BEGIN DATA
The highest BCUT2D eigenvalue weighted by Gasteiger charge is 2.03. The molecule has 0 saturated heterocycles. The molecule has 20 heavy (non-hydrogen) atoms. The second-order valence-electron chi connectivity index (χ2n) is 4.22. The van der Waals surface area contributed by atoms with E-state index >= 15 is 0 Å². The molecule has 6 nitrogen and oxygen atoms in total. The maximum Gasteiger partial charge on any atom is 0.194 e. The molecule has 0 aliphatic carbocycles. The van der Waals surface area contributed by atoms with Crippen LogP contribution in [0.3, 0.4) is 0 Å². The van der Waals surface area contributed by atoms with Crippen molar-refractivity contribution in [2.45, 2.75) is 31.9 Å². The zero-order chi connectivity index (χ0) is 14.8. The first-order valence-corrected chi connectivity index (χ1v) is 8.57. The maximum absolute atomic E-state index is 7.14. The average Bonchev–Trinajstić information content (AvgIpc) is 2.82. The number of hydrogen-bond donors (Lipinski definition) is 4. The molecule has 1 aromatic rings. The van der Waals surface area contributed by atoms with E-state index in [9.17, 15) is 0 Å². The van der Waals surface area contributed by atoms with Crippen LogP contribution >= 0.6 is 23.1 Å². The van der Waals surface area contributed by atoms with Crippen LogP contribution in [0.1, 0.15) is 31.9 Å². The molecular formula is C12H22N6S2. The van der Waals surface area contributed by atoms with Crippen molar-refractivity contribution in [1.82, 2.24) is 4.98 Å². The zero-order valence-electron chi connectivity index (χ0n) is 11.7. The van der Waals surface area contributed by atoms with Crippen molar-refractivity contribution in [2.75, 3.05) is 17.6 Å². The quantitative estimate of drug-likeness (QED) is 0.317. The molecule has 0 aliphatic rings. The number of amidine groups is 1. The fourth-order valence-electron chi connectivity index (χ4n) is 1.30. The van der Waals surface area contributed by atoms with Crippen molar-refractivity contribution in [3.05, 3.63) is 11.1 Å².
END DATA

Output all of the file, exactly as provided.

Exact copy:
The highest BCUT2D eigenvalue weighted by Gasteiger charge is 2.03. The molecule has 0 saturated heterocycles. The molecule has 20 heavy (non-hydrogen) atoms. The second-order valence-electron chi connectivity index (χ2n) is 4.22. The van der Waals surface area contributed by atoms with E-state index >= 15 is 0 Å². The molecule has 6 nitrogen and oxygen atoms in total. The maximum Gasteiger partial charge on any atom is 0.194 e. The molecule has 0 aliphatic carbocycles. The van der Waals surface area contributed by atoms with Crippen LogP contribution in [0.3, 0.4) is 0 Å². The van der Waals surface area contributed by atoms with Crippen molar-refractivity contribution in [2.45, 2.75) is 31.9 Å². The zero-order chi connectivity index (χ0) is 14.8. The first-order valence-corrected chi connectivity index (χ1v) is 8.57. The maximum absolute atomic E-state index is 7.14. The average Bonchev–Trinajstić information content (AvgIpc) is 2.82. The number of hydrogen-bond donors (Lipinski definition) is 4. The molecule has 1 aromatic rings. The van der Waals surface area contributed by atoms with E-state index in [9.17, 15) is 0 Å². The van der Waals surface area contributed by atoms with Crippen LogP contribution >= 0.6 is 23.1 Å². The van der Waals surface area contributed by atoms with Crippen LogP contribution in [0.1, 0.15) is 31.9 Å². The molecular formula is C12H22N6S2. The van der Waals surface area contributed by atoms with Crippen molar-refractivity contribution in [1.82, 2.24) is 4.98 Å². The zero-order valence-electron chi connectivity index (χ0n) is 11.7. The van der Waals surface area contributed by atoms with Crippen molar-refractivity contribution in [2.75, 3.05) is 17.6 Å². The quantitative estimate of drug-likeness (QED) is 0.317. The molecule has 0 aliphatic rings. The number of amidine groups is 1. The fourth-order valence-electron chi connectivity index (χ4n) is 1.30. The van der Waals surface area contributed by atoms with Crippen molar-refractivity contribution in [3.05, 3.63) is 11.1 Å².